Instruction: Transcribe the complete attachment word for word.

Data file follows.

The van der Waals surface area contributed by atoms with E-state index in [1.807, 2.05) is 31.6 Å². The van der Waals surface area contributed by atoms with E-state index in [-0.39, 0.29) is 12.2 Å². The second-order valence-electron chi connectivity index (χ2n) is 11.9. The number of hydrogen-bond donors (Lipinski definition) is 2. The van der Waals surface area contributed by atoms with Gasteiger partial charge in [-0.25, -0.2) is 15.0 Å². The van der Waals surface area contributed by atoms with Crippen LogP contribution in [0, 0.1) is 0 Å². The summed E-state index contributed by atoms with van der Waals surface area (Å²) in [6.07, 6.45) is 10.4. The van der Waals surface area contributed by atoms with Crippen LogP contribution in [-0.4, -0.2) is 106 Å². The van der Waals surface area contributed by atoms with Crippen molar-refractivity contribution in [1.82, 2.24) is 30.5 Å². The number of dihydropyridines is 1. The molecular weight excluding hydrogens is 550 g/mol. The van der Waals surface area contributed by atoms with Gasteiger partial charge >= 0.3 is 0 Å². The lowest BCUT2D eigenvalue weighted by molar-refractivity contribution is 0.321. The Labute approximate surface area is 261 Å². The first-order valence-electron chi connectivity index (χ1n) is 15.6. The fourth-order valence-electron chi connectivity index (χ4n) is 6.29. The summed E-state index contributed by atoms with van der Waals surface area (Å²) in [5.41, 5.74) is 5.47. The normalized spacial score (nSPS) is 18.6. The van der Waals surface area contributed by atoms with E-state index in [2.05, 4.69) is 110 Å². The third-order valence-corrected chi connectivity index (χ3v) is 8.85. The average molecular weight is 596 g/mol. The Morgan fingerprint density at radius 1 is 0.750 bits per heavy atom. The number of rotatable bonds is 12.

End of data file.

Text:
The van der Waals surface area contributed by atoms with E-state index in [1.807, 2.05) is 31.6 Å². The van der Waals surface area contributed by atoms with E-state index in [-0.39, 0.29) is 12.2 Å². The second-order valence-electron chi connectivity index (χ2n) is 11.9. The number of hydrogen-bond donors (Lipinski definition) is 2. The van der Waals surface area contributed by atoms with Gasteiger partial charge in [-0.25, -0.2) is 15.0 Å². The van der Waals surface area contributed by atoms with Crippen LogP contribution in [0, 0.1) is 0 Å². The summed E-state index contributed by atoms with van der Waals surface area (Å²) in [6.07, 6.45) is 10.4. The van der Waals surface area contributed by atoms with Crippen LogP contribution in [-0.4, -0.2) is 106 Å². The van der Waals surface area contributed by atoms with Crippen molar-refractivity contribution in [1.82, 2.24) is 30.5 Å². The number of dihydropyridines is 1. The molecular weight excluding hydrogens is 550 g/mol. The van der Waals surface area contributed by atoms with Gasteiger partial charge >= 0.3 is 0 Å². The lowest BCUT2D eigenvalue weighted by molar-refractivity contribution is 0.321. The Labute approximate surface area is 261 Å². The first-order valence-electron chi connectivity index (χ1n) is 15.6. The fourth-order valence-electron chi connectivity index (χ4n) is 6.29. The summed E-state index contributed by atoms with van der Waals surface area (Å²) in [5.41, 5.74) is 5.47. The normalized spacial score (nSPS) is 18.6. The van der Waals surface area contributed by atoms with E-state index in [2.05, 4.69) is 110 Å². The third-order valence-corrected chi connectivity index (χ3v) is 8.85. The average molecular weight is 596 g/mol. The Morgan fingerprint density at radius 1 is 0.750 bits per heavy atom. The number of rotatable bonds is 12.